The United States is the world’s biggest consumer of electricity in terms of per capita usage. According to the U.S. Energy Information Administration, the average residential customer uses approximately 909 kilowatts per hour every month or around 10,909 per year.
How much Americans actually use depends on where they live, as you might expect, with residents in the East South-Central region (Alabama, Kentucky, Mississippi, and Tennessee) using the most electricity and those in Alaska and Hawaii use the least.
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As of October 2019, the average U.S. rate for electricity is 13.27 cents per kilowatt-hour. Rates vary by state, with Hawaii being the highest at 31.42 cents per kilowatt-hour and the state of Washington coming in at the lowest at 9.42 cents.
The average American home uses 41 percent of their energy on space heating and 35 percent on appliances, electronics, and lighting. However, no matter where you live, especially as cooler temperatures settle in, you are probably looking for ways to save on your electricity bill.
Here are 10 ways to cut your electric bill in half (or close to it).
1. Replace Older HVAC Systems and Appliances With Energy-Efficient Models
The federal government has given Energy Star labels to heating, ventilation, and air conditioning systems that use less energy. Energy Star gas furnaces can save you 12 to 16 percent on your heating bill.
Energy Star central air conditioning units can save around 8 percent over conventional models. Upgrading your ventilation system with new ductwork can lower heating and cooling expenses by up to 20 percent.
Additionally, Energy Star washing machines, refrigerators, dishwashers, and dehumidifiers reduce energy usage by both lowering the amount of power and water needed, which reduces the amount of energy required to heat water.
2. Use A Programmable Thermostat
You can lower your electric bill by resisting the urge to turn up the heat or turn the thermostat down throughout the day. A programmable thermostat will make the changes automatically, saving you money while keeping your home at the temperature you prefer.
Program it for lower temperatures while you are away from home and when you are asleep, and you will save even more.
3. Install Energy-Efficient Light Bulbs, Power Strips, and Showerheads
You will pay for the small cost of upgrading light bulbs, power strips, and light switches in no time due to the lower energy consumption they bring. For instance, an LED light bulb can use as much as 75 percent less energy than an incandescent bulb and can last up to 25 times longer.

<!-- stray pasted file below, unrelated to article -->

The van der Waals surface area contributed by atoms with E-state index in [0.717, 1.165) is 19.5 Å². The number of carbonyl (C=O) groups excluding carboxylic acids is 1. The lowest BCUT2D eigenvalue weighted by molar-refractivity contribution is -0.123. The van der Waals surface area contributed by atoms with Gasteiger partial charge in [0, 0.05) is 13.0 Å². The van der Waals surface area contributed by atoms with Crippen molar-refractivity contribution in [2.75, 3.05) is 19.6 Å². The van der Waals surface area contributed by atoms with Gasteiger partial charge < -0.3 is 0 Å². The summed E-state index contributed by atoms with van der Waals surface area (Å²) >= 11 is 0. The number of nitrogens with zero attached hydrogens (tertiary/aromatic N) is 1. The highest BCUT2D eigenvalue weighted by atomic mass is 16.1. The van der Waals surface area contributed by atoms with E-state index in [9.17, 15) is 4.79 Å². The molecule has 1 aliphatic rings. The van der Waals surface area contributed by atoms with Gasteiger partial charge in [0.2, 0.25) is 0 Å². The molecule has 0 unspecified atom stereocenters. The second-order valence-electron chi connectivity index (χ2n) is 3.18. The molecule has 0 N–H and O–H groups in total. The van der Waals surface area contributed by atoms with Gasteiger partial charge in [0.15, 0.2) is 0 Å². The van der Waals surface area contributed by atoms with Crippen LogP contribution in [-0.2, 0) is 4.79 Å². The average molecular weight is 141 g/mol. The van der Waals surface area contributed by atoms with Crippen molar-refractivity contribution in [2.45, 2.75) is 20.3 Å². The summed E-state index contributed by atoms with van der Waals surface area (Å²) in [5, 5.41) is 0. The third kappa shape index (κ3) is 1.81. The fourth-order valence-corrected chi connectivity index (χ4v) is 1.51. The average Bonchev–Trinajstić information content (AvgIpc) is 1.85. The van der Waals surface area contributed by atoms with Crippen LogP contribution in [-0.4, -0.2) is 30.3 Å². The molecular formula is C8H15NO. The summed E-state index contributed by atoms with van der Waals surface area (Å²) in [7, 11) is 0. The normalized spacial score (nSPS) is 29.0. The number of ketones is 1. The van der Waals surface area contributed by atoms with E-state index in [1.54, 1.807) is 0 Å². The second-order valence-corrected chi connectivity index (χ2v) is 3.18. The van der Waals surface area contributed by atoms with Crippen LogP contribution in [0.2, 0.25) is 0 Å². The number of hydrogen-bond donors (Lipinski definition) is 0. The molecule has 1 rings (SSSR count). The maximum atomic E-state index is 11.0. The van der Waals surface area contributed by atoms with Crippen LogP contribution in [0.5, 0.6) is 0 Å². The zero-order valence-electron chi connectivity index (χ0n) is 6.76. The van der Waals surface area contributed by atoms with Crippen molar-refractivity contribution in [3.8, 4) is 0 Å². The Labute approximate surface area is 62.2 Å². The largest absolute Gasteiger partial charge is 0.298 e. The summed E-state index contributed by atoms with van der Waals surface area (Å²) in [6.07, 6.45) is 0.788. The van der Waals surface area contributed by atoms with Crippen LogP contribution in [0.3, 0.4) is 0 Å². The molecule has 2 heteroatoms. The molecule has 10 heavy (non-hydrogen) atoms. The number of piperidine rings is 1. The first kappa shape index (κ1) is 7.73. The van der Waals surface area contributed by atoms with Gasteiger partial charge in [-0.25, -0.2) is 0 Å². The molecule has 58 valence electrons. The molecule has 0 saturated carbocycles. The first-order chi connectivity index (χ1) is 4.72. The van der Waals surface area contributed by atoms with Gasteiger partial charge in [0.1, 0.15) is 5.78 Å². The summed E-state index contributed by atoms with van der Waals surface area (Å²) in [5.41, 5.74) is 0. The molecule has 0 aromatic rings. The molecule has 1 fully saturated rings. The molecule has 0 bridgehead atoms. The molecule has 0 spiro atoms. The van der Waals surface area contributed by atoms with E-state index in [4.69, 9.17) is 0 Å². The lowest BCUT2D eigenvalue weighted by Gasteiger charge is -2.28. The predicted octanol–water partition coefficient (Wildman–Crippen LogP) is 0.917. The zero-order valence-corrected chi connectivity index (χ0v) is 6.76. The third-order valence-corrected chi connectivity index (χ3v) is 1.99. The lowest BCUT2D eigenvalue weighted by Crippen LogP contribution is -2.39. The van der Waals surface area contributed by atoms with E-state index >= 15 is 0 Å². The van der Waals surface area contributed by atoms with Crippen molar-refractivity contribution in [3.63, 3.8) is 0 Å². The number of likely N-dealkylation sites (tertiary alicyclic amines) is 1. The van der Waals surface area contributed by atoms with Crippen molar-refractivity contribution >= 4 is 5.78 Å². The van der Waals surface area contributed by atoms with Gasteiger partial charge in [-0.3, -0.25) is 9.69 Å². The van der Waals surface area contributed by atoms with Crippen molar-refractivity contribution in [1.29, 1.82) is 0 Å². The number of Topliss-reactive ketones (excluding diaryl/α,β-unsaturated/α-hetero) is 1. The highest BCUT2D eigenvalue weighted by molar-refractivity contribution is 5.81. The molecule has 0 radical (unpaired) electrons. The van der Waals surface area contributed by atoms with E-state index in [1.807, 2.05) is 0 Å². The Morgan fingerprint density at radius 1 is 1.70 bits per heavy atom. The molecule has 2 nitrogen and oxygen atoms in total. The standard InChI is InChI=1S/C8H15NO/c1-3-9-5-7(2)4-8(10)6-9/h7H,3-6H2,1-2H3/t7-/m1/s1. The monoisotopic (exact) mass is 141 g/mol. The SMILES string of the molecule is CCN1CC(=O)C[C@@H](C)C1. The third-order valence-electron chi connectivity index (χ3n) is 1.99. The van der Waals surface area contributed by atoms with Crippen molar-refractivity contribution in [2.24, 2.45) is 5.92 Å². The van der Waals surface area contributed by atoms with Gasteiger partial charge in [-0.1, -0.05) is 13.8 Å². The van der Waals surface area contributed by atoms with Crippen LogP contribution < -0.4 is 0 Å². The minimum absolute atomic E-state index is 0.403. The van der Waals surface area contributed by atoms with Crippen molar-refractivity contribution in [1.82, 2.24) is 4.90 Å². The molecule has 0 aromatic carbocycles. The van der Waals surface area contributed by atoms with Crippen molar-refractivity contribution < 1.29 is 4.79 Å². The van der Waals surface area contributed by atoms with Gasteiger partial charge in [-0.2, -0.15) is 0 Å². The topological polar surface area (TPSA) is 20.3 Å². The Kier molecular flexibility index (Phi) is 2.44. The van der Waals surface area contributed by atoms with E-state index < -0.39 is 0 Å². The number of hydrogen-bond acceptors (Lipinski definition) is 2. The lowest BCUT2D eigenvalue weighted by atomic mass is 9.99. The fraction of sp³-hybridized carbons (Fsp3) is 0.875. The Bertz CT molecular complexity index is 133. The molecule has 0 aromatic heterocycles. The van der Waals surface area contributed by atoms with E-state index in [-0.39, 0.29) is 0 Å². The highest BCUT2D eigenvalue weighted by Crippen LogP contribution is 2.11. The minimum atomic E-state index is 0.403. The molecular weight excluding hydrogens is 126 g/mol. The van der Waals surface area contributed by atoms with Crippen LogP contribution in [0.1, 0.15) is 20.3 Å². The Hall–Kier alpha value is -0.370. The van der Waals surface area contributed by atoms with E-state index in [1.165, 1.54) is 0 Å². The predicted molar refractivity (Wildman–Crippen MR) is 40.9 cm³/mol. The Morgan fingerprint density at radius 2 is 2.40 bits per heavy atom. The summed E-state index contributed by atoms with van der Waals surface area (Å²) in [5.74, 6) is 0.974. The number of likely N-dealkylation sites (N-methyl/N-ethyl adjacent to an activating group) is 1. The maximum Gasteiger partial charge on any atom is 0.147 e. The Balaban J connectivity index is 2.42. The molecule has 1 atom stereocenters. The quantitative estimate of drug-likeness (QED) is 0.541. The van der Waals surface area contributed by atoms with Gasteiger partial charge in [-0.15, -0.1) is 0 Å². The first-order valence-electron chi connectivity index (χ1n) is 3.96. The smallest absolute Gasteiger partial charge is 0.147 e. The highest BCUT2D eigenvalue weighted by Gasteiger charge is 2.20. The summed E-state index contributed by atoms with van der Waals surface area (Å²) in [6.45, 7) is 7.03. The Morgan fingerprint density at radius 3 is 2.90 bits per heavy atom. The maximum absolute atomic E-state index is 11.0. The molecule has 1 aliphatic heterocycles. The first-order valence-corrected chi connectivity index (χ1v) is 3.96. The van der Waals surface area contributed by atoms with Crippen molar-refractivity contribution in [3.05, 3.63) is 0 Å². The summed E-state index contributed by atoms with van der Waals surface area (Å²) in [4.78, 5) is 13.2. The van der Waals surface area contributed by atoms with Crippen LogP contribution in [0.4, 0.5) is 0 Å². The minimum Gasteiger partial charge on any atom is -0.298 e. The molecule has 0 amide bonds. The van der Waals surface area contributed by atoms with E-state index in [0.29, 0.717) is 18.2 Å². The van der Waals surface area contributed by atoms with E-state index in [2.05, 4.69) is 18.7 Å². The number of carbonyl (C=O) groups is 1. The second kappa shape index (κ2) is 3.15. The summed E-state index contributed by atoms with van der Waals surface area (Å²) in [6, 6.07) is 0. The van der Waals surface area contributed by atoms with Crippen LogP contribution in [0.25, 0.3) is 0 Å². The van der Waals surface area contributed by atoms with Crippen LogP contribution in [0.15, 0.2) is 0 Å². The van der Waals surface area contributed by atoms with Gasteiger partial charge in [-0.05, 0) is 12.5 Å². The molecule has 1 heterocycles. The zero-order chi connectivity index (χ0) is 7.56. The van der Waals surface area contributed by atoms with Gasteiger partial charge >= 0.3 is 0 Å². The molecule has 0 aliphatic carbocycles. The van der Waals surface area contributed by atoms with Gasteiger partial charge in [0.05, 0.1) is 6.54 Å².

Other money savers are dimmer switches, motion detector lights, low-flow showerheads, and advanced power strips for your electronics. A traditional shower head has a flow of about five to eight gallons of water every minute. A low-flow head flows at 1.6 to 2.5 gallons per minute, saving you money in hot water.
4. Weatherize Your Home
Insulation enables your home to maintain its heat during the cold winter months and its cool during the hot summer months. Improper insulation can cause your heating and cooling dollars to literally fly out the window.
Investigate for leaks around windows, doorways, and vents and then eliminate or reduce the problem with caulk, plastic sheeting, or weather stripping. Common areas to insulate your home are the attic, basement, walls, floors, pipes, and crawlspaces.
You can also wrap extra insulation around pipes to prevent them from freezing and to keep your water heater from having to work so hard.
5. Adjust Your Daily Routines
Energy savings can add up when you make some simple changes in your behavior at home. Your TV, desktop and laptop computers, internet router, and kitchen appliances (such as toasters and microwaves) all use energy when they are plugged in. To cut your electric bill significantly, use power strips for these items and turn them off when the electronics are not needed.
Here are a few other simple yet money-saving tips.
- Turn off lights when you leave a room.
- Shut doors to rooms that do not need to be heated or cooled.
- Hand wash dishes more often. Only use the dishwasher for full loads and turn off its heated dry cycle.
- Line dry clothing items to save on dryer costs.
6. Wear Comfortable Clothing
Instead of changing the thermostat, change your clothes. Dress in layers that can be added on or taken off, and more or fewer blankets to help stay cozy in bed.
7. Clean Or Replace Your Air Filter
A dirty HVAC filter that is filled with things like dust, pollen, lint, and animal hair can cause your system to work inefficiently. Make it part of your routine to clean or change the filter at least once every three months.
8. Clean Dryer Vents And Refrigerator Coils